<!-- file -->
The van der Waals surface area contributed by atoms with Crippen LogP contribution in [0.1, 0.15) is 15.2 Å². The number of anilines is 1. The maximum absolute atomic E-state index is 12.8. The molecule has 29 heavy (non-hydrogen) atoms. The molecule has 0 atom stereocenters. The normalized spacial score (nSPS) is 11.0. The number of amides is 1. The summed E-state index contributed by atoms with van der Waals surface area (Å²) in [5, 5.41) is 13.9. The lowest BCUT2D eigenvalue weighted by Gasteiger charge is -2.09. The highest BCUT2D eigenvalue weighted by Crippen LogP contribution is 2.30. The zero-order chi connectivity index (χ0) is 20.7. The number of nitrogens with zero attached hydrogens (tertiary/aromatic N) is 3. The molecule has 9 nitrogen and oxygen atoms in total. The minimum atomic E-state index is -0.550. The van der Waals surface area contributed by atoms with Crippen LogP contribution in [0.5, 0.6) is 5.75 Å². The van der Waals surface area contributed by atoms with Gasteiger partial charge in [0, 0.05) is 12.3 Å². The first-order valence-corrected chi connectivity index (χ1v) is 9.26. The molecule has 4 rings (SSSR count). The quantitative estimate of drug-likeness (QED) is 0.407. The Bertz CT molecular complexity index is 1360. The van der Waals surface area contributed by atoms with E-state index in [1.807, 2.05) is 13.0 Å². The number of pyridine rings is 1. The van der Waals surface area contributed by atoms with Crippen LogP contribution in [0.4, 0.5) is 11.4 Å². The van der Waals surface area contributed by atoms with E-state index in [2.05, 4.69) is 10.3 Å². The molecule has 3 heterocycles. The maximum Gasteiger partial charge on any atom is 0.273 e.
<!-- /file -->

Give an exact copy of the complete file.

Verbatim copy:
The van der Waals surface area contributed by atoms with Crippen LogP contribution in [0.1, 0.15) is 15.2 Å². The number of anilines is 1. The maximum absolute atomic E-state index is 12.8. The molecule has 29 heavy (non-hydrogen) atoms. The molecule has 0 atom stereocenters. The normalized spacial score (nSPS) is 11.0. The number of amides is 1. The summed E-state index contributed by atoms with van der Waals surface area (Å²) in [5, 5.41) is 13.9. The lowest BCUT2D eigenvalue weighted by Gasteiger charge is -2.09. The highest BCUT2D eigenvalue weighted by Crippen LogP contribution is 2.30. The zero-order chi connectivity index (χ0) is 20.7. The number of nitrogens with zero attached hydrogens (tertiary/aromatic N) is 3. The molecule has 9 nitrogen and oxygen atoms in total. The minimum atomic E-state index is -0.550. The van der Waals surface area contributed by atoms with Crippen LogP contribution in [0.5, 0.6) is 5.75 Å². The van der Waals surface area contributed by atoms with Gasteiger partial charge in [0, 0.05) is 12.3 Å². The first-order valence-corrected chi connectivity index (χ1v) is 9.26. The molecule has 4 rings (SSSR count). The quantitative estimate of drug-likeness (QED) is 0.407. The Bertz CT molecular complexity index is 1360. The van der Waals surface area contributed by atoms with E-state index in [1.807, 2.05) is 13.0 Å². The number of pyridine rings is 1. The van der Waals surface area contributed by atoms with Crippen LogP contribution in [0.4, 0.5) is 11.4 Å². The van der Waals surface area contributed by atoms with E-state index in [2.05, 4.69) is 10.3 Å². The molecule has 3 heterocycles. The maximum Gasteiger partial charge on any atom is 0.273 e.